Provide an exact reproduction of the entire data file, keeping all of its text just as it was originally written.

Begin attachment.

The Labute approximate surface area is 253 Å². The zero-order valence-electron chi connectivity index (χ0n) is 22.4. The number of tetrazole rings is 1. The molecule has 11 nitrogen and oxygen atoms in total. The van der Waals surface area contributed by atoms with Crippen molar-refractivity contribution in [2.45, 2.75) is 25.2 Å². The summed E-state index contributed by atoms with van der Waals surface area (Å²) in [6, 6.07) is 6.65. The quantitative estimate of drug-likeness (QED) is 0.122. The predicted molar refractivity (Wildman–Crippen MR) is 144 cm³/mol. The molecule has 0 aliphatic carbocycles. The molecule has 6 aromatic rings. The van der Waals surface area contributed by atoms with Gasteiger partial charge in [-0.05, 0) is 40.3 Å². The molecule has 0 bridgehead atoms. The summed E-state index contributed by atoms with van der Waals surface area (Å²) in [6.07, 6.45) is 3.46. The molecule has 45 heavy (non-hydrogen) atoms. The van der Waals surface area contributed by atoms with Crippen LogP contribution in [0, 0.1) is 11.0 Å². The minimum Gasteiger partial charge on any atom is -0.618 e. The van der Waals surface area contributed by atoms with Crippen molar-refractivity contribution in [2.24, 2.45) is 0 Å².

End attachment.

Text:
The Labute approximate surface area is 253 Å². The zero-order valence-electron chi connectivity index (χ0n) is 22.4. The number of tetrazole rings is 1. The molecule has 11 nitrogen and oxygen atoms in total. The van der Waals surface area contributed by atoms with Crippen molar-refractivity contribution in [2.45, 2.75) is 25.2 Å². The summed E-state index contributed by atoms with van der Waals surface area (Å²) in [6, 6.07) is 6.65. The quantitative estimate of drug-likeness (QED) is 0.122. The predicted molar refractivity (Wildman–Crippen MR) is 144 cm³/mol. The molecule has 0 aliphatic carbocycles. The molecule has 6 aromatic rings. The van der Waals surface area contributed by atoms with Gasteiger partial charge in [-0.05, 0) is 40.3 Å². The molecule has 0 bridgehead atoms. The summed E-state index contributed by atoms with van der Waals surface area (Å²) in [6.07, 6.45) is 3.46. The molecule has 45 heavy (non-hydrogen) atoms. The van der Waals surface area contributed by atoms with Crippen LogP contribution in [0, 0.1) is 11.0 Å². The minimum Gasteiger partial charge on any atom is -0.618 e. The van der Waals surface area contributed by atoms with Crippen molar-refractivity contribution in [2.24, 2.45) is 0 Å².